The spleen in myeloid metaplasia is the principal site of extramedullary blood formation. In the past, progressive splenomegaly has been thought to reflect an attempt to compensate for a hypofunctioning bone marrow.1 Myeloid metaplasia is now thought by many investigators to be a chronic myeloproliferative disorder,2,3 akin to chronic myelocytic leukemia, polycythemia vera, megakaryocytic leukemia, and erythroleukemia. In myeloid metaplasia, there is proliferation of primitive mesenchymal cells and their derived cell types, as well as the fibroblasts and osteoblasts. The interrelationships within this group of disorders are illustrated by patients with polycythemia vera, who, after a variable period, develop myeloid metaplasia with striking leukoerythroblastic changes in the peripheral blood, anemia, marked splenomegaly, and progressive marrow fibrosis. This picture is indistinguishable from that of patients with "primary" myeloid metaplasia and osteomyelosclerosis and myelofibrosis.Evidence suggesting portal hypertension has been occasionally reported in patients with myeloid metaplasia.4-6 Hickling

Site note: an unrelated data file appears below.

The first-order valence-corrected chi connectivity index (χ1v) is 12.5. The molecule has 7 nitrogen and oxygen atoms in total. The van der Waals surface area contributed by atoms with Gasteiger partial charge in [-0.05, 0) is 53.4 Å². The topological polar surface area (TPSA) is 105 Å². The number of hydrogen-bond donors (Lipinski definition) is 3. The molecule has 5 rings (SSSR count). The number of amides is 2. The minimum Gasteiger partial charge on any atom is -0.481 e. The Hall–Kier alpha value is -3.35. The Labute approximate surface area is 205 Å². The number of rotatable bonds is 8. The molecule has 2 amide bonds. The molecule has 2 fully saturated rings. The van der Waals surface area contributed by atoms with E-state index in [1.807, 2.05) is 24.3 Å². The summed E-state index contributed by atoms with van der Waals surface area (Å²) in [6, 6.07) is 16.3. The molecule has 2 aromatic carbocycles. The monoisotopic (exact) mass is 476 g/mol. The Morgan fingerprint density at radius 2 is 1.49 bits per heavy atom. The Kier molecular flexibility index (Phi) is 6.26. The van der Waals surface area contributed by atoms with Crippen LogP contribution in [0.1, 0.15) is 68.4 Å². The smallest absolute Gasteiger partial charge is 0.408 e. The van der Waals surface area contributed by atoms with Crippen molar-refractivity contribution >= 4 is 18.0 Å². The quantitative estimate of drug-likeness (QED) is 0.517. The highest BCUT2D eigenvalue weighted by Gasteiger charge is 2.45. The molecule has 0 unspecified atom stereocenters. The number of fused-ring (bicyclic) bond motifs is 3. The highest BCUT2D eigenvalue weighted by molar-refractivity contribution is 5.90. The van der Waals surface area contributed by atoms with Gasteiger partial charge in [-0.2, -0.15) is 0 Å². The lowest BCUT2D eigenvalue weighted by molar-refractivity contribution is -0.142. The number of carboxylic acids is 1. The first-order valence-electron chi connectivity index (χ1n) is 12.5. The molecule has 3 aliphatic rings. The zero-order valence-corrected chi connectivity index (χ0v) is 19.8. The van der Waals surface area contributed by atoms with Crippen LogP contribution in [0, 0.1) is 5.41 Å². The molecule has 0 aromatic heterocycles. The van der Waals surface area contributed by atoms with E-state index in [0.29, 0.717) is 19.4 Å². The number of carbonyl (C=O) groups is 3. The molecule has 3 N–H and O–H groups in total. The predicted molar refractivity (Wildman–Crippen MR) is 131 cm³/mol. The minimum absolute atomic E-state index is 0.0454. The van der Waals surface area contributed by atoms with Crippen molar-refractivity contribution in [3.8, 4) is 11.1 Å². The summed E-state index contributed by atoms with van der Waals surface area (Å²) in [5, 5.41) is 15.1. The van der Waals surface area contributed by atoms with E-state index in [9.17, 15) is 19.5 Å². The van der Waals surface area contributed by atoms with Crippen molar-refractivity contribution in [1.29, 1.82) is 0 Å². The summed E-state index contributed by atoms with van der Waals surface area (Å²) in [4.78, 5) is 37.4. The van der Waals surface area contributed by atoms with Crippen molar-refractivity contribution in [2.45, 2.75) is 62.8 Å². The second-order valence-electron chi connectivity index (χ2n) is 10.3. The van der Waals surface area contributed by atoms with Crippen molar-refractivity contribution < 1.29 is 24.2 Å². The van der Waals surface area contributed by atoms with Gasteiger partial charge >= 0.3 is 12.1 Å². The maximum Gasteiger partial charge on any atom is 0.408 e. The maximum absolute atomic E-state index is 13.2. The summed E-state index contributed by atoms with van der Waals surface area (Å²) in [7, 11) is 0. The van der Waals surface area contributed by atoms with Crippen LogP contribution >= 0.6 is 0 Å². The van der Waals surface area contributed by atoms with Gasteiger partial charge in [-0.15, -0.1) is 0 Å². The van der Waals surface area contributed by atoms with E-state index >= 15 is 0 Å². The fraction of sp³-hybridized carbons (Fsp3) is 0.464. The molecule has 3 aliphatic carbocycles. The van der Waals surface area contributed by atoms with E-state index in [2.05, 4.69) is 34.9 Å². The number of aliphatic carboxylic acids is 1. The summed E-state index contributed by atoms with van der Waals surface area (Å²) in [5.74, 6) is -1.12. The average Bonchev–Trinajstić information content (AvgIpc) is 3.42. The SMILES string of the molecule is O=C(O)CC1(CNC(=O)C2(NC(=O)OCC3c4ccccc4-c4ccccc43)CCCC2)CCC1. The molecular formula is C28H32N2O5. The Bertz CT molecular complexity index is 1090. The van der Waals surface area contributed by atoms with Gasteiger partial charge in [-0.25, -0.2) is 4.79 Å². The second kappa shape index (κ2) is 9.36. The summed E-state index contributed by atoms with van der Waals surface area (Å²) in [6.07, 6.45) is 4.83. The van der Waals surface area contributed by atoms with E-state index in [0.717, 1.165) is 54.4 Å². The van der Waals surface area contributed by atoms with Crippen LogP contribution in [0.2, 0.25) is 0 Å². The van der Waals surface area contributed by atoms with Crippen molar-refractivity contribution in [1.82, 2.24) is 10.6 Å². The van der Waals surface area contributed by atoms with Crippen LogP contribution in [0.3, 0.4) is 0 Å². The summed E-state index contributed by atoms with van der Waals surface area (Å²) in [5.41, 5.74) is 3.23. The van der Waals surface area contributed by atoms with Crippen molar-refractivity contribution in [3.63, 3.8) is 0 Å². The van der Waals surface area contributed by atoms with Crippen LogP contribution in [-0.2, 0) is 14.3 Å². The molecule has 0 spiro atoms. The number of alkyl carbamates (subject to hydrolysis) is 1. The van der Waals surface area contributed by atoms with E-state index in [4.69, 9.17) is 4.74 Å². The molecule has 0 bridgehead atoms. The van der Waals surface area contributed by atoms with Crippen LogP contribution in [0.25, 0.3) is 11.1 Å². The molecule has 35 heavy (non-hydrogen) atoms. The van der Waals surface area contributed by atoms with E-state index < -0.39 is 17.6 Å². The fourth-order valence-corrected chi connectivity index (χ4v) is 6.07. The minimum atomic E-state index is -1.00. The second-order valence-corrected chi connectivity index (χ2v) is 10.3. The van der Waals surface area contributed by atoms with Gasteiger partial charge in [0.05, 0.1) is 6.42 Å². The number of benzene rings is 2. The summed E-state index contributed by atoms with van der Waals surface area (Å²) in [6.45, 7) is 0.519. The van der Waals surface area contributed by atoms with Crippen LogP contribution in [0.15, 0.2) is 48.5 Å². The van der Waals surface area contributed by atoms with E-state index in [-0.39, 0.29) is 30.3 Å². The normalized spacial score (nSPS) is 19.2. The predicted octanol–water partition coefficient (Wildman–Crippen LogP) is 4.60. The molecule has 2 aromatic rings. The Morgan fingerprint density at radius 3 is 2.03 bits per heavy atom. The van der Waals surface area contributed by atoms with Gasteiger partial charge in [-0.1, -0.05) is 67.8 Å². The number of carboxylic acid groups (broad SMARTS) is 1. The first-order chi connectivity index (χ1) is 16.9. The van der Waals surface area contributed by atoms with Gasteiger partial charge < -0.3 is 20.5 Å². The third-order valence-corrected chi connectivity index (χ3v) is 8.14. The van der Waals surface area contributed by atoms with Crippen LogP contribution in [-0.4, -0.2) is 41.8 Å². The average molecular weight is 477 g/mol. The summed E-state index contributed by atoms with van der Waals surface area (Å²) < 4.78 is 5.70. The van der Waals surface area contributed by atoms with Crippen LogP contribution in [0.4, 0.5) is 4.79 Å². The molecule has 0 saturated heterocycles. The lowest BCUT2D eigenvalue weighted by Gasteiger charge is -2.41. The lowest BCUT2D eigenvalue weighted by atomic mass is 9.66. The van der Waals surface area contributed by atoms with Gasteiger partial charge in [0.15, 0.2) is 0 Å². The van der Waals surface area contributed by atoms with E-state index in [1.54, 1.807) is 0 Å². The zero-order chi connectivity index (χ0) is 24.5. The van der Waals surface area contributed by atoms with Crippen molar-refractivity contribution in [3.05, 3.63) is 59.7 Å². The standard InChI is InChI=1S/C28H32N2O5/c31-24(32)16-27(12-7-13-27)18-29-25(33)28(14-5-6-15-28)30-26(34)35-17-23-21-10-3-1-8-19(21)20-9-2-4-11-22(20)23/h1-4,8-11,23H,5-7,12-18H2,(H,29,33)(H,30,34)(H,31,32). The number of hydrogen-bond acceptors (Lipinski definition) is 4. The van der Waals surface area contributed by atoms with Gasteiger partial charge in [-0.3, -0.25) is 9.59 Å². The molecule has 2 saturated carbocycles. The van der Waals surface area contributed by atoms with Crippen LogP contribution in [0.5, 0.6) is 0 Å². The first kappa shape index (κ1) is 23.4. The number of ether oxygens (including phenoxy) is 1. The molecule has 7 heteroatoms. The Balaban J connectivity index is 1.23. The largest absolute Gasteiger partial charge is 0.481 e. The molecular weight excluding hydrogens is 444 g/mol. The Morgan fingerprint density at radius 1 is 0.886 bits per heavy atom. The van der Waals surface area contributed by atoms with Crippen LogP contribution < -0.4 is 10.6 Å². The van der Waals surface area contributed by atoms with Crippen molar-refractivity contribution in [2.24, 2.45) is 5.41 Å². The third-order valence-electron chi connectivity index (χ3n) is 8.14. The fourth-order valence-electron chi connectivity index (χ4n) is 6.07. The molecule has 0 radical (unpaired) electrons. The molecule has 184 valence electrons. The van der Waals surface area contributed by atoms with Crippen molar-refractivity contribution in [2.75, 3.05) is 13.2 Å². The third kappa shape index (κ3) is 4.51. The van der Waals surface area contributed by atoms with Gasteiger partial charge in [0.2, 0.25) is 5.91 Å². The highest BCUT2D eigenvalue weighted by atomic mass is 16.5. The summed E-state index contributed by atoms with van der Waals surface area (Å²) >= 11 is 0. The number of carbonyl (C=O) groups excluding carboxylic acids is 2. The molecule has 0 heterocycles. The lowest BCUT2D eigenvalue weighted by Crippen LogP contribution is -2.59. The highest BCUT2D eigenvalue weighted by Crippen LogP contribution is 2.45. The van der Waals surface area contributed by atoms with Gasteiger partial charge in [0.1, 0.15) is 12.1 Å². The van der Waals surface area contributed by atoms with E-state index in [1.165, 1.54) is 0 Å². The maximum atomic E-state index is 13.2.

OISHI N, SWISHER SN, STORMONT JM, SCHWARTZ SI. Portal Hypertension in Myeloid Metaplasia: Report of a Case Without Apparent Portal Obstruction. AMA Arch Surg. 1960;81(1):80–86. doi:10.1001/archsurg.1960.01300010082015
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